Cuomo’s Budget Extender Is a Big Slap in the Face to Transit Riders
Governor Cuomo is lavishing billions on his pet economic development projects without taking any steps in his budget to restore the health of the New York City transit system.
While budget negotiations drag on in Albany, Cuomo has still managed to impose his priorities via a two-month “extender” enacted earlier this week that reduces state support to the MTA operating budget by $65 million.
In doing so, Cuomo has broken his promise to allocate $320 million annually to the MTA to make up for cuts in payroll tax revenue. The extender, which the governor can unilaterally control, allocated $244 million, a $65 million cut compared to the previous year [PDF, page 135]. That’s $65 million which won’t be spent to upgrade flagging subway and bus service that’s losing riders.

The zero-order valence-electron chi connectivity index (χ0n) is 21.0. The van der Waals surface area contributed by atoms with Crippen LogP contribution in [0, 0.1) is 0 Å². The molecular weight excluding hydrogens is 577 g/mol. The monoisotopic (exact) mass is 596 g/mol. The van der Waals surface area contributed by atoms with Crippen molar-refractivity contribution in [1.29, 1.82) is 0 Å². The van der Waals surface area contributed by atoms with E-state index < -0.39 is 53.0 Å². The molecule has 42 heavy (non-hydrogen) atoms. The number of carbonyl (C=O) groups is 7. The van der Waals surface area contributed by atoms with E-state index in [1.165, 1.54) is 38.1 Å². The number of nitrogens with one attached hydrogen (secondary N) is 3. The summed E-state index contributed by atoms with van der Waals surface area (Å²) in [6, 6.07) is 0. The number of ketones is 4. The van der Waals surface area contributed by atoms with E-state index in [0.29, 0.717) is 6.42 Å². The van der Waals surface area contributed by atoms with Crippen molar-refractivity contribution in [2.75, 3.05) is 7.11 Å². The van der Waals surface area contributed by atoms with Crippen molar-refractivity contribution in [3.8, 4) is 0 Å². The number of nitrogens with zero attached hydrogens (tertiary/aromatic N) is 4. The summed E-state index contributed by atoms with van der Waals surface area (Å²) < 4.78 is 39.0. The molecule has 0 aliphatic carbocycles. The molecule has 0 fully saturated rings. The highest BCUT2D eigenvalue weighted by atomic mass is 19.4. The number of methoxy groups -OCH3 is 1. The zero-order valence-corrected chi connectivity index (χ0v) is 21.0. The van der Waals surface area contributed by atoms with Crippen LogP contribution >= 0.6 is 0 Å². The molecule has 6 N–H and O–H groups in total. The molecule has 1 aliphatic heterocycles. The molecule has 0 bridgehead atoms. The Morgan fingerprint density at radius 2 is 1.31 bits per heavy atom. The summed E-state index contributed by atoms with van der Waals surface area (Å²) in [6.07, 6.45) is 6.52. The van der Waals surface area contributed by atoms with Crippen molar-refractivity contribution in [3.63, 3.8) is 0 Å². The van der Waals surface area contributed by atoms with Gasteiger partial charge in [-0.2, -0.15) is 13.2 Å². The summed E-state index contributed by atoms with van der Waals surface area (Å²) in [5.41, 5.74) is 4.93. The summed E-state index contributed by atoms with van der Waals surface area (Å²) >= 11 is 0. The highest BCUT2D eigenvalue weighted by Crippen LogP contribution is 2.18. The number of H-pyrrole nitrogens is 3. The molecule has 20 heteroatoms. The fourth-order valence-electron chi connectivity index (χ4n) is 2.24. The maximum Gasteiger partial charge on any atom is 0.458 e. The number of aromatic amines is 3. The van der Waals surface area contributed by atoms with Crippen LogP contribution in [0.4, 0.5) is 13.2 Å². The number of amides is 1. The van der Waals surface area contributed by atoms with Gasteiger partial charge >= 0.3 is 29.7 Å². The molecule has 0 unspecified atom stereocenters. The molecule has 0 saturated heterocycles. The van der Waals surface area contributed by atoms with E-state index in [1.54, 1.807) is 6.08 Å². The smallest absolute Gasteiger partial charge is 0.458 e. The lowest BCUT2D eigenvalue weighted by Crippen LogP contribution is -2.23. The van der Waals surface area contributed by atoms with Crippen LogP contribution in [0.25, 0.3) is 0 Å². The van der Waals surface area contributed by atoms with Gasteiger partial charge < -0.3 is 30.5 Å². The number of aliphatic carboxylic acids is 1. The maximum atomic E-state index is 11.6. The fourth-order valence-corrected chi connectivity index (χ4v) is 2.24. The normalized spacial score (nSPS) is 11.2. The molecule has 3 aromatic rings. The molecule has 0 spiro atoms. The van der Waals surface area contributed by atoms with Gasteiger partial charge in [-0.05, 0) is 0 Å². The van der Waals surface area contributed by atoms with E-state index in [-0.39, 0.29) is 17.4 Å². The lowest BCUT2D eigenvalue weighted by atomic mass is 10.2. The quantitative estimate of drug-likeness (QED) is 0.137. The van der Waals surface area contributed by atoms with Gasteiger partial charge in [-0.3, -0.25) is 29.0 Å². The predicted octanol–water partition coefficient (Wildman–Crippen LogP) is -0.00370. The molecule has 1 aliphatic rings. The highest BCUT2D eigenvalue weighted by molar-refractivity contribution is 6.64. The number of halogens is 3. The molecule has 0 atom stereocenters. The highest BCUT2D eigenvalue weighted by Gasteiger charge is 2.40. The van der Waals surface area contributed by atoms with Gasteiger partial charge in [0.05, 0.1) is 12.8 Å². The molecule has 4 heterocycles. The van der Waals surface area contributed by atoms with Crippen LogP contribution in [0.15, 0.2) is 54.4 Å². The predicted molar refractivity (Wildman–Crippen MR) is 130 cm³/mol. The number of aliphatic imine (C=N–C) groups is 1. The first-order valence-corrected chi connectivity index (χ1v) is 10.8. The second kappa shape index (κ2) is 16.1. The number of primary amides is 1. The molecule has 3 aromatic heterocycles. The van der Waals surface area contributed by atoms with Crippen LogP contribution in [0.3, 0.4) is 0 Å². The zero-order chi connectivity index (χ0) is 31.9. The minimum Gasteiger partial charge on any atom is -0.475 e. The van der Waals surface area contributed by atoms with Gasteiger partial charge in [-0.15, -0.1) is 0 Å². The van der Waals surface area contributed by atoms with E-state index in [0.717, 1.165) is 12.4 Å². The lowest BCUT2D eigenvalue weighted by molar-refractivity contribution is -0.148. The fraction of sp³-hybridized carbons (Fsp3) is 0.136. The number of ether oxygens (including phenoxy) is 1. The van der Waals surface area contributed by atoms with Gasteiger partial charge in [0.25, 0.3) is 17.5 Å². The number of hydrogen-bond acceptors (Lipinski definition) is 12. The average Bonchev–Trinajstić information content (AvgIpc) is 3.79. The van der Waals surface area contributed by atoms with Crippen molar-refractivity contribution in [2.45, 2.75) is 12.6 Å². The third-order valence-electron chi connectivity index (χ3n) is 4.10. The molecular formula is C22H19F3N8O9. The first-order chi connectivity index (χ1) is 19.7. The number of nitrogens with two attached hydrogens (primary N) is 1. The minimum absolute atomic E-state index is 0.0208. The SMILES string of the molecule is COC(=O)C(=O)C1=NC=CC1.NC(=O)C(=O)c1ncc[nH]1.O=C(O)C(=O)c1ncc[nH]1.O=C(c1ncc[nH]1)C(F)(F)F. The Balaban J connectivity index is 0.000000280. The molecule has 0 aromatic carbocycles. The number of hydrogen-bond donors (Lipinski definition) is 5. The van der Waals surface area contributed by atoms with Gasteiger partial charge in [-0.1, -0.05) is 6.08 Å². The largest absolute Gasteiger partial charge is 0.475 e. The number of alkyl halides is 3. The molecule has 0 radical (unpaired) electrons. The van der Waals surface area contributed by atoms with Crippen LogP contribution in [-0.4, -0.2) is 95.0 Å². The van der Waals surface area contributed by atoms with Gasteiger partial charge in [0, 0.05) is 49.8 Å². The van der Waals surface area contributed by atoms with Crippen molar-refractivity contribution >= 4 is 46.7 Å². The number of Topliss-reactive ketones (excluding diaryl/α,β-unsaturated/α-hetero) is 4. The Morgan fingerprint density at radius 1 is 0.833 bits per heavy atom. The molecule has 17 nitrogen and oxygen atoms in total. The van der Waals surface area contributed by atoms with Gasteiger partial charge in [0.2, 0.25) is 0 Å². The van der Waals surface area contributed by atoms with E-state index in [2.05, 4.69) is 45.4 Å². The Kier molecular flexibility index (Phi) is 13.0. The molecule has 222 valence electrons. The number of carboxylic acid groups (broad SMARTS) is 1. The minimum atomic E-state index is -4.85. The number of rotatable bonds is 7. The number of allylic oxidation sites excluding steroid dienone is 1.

Transit advocates had assembled a coalition of 65 lawmakers from both houses of the state legislature to push for the funding to be restored. But momentum in the legislature seems to have gone off track. Instead of restoring $65 million to the MTA operating budget, legislation introduced in the State Senate this morning [PDF, page 449] would direct that amount to the agency’s capital program.
But even that could be a phantom promise — $65 million in debt, not direct state support. The proof will be in Albany’s revenue bill, which has yet to be drafted.
“Until the state actually disburses the money it has appropriated to the MTA capital plan, the extra $65 million in capital is monopoly money as far as we’re concerned,” said Jaqi Cohen of the Straphangers Campaign.
Either way, the $65 million pales in comparison to the billions of dollars Cuomo has set aside for pet projects under the banner of “economic development” — including $564 million to expand the Van Wyck Expressway.
New York derives much of its economic strength from the city’s subways and buses. Instead of using his budget to ensure that these systems can continue to support jobs and growth, Cuomo is drawing down support for transit while making a splash with airports, highways, and convention centers.